On to the Antler Hill Village for lunch... and maybe a little wine tasting?


Love the signature side spiral staircase!

Tuesday, November 29, 2011

The Biltmore House- America's Largest Home... by Candlelight!

Impressive, huh?  
But wait till you see it by candlelight!

On our jaunt through the highlands of the South, we stopped at America's Largest Home in hopes of catching the Christmas spirit.  Walking through the 116 year old mansion, I felt spirits swirling other than Christmas which made the evening tour even more delightful!

As we entered the gates and drove through the 8000 acre estate, I told the family some of the history of the home I had learned on my visit here three years prior.  Beginning in 1889, George Vanderbilt set out to build the grandest estate and hunting lodge he could afford and thanks to his grandfather, Commodore Cornelius Vanderbilt and his industrious ventures with shipping and railroads, he could afford a grand amount.  Wyatt, our little entrepreneur, lit up when he heard that the Commodore dropped out of school at age 11 and with only $100 to his name began his first ferry service at age 16 and ended up being named the richest man in America at his death at age 83. He left the bulk of his fortune to his oldest son, William Henry Vanderbilt who almost doubled his inheritance before his death nine years later.  He divided his estate among his eight children; George Vanderbilt, his youngest, received much less than his older two brothers.  (I wonder if he would have BUILT MORE if he had had more money!)

After parking in lot C, we arrived at the mansion via shuttle bus to see a massive Christmas tree lit on the front lawn.  Even though we were riding in by mass transit, I still tried to imagine what it would have been like for George's first guests when he opened the house Christmas Eve 1895... After driving all that way through the mountains and valleys, most likely by horse carriage, the sight of this home must have seemed like a dream.

Still privately owned by George Vanderbilt's descendants, the Cecil Family, the entrance, so huge yet so lovingly decorated, set excitement running through our veins.  The vaulted entrance foyer gave way to the winter garden on the right and the famous spiraling stone staircase on the left.  For the candlelight tours, a choir among the trees and poinsettias in the winter garden room greeted us with Christmas carols. The self-guided tour of the home allowed us to pause and listen for a while before viewing the glowing trees and fires of the billiard room and banquet hall.  Yes, there really was a 35 foot Christmas tree in the banquet hall!  With the table set for fifty of their closest friends and a roaring fire in the walk-in fireplace, the Vanderbilts entertained on a scale that had never been seen in North Carolina, nor most of America, no doubt.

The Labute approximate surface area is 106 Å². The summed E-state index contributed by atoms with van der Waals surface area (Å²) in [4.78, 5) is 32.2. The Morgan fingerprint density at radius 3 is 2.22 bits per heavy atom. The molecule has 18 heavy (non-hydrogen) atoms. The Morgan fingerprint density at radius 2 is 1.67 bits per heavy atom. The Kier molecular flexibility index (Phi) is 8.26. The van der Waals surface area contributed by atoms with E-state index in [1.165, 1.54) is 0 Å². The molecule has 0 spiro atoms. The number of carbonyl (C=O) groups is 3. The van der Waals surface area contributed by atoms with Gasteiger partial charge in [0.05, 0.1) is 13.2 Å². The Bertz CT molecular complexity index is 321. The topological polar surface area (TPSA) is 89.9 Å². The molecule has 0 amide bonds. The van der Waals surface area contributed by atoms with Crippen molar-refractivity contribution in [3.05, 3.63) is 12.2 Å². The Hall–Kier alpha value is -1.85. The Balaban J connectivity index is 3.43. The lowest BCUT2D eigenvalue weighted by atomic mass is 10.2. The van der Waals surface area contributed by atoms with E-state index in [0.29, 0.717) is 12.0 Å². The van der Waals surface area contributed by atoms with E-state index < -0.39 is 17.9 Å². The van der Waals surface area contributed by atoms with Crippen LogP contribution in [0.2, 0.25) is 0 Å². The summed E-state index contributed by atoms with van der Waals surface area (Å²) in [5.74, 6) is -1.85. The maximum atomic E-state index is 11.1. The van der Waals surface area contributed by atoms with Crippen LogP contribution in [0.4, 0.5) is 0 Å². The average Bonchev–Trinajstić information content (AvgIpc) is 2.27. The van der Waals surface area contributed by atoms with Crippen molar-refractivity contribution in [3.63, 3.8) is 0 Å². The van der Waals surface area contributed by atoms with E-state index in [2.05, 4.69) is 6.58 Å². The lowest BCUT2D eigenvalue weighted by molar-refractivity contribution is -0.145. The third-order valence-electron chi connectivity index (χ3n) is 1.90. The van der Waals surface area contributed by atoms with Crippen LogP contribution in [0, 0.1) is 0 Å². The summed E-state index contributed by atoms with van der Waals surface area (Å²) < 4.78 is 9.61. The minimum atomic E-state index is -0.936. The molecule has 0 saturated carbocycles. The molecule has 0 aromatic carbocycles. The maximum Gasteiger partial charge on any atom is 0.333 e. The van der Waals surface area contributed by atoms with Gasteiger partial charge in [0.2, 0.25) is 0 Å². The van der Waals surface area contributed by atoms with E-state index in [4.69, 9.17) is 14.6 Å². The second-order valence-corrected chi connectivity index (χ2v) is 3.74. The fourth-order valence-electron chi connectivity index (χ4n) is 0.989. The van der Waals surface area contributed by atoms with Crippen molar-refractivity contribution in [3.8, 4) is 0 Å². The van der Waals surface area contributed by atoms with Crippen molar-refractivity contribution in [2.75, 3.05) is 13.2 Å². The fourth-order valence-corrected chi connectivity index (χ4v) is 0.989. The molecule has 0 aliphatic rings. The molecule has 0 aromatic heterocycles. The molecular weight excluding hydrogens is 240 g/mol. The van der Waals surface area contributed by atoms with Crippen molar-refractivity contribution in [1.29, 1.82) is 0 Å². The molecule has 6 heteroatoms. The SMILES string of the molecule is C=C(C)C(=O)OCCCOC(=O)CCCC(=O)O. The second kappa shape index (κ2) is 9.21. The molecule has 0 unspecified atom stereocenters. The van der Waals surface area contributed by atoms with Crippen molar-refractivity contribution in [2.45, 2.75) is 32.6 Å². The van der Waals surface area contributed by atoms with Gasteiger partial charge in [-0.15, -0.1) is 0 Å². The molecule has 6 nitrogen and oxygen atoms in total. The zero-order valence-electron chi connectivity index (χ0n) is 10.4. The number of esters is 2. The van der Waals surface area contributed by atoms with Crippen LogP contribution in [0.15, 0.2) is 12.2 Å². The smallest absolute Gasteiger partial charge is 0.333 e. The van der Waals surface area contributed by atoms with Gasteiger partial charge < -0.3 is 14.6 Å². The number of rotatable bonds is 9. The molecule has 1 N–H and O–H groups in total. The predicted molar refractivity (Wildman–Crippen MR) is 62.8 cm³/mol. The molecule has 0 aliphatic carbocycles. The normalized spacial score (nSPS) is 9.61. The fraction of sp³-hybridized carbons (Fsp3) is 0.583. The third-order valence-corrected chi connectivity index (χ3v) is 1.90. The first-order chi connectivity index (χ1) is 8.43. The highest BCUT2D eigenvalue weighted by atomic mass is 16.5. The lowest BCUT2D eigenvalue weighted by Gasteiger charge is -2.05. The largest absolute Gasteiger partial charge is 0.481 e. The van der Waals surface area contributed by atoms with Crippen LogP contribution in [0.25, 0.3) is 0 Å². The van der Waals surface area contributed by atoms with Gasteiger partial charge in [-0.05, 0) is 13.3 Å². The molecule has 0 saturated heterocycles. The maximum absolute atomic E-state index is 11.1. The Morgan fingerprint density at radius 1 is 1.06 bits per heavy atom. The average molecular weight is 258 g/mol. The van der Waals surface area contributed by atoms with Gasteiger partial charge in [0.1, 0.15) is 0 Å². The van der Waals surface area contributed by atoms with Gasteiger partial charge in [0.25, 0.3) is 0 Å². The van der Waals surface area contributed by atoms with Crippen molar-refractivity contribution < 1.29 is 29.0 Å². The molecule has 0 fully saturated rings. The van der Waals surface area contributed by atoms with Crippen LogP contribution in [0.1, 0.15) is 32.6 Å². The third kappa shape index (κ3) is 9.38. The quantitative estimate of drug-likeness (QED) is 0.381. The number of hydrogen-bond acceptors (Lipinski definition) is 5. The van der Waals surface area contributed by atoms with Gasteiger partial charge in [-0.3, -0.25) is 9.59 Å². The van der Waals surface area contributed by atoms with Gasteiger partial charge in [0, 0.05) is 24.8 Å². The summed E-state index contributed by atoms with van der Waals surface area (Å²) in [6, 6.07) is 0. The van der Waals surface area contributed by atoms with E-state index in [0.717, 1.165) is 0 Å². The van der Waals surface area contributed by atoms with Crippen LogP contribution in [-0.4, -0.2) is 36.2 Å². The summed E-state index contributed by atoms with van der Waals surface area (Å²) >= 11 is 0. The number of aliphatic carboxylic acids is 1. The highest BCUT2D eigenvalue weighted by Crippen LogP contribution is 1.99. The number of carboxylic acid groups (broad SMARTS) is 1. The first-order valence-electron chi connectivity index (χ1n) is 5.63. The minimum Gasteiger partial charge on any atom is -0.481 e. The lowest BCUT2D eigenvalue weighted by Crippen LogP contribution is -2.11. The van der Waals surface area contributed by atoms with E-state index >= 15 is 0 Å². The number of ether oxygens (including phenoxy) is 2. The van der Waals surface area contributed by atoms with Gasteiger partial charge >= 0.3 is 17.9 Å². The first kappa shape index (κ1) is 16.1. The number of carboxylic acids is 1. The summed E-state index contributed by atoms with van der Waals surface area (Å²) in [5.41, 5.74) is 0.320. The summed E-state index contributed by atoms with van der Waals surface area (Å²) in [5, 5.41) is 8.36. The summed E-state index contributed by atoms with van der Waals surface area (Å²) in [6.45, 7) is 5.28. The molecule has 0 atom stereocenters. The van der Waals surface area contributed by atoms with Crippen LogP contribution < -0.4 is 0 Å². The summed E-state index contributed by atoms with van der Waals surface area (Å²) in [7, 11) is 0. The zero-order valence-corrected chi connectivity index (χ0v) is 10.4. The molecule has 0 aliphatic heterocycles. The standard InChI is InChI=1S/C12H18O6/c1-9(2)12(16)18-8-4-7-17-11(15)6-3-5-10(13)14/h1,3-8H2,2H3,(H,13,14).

Though prohibited inside the house, I surreptitiously snapped a few photos to capture the feel of the home at Christmas:

The Tapestry Room leading to the library

Another view of the Tapestry Room where the family had their afternoon tea.

The Gun Room in the Bachelor's Wing of the home.
Originally opened to visitors during the depression to boost tourism in Western North Carolina, the house today has been painstakingly preserved by George Vanderbilt's grandson, William Amherst Vanderbilt Cecil.  On the second floor of the chateau, a display guides visitors through the preservation process of each restored room.  The estate constantly works to restore the home and recently opened three new guest rooms so we could really pretend we were guests of George and his wife, Edith Stuyvesant Dresser, having seen where we would have slept. Also upstairs are the family bedrooms and sitting rooms.  The girls loved the third floor living room with its turn-of-the-century toys and fashions on display.  The dulcimer player in the living room told stories of Christmases Past at Biltmore House in between his haunting songs.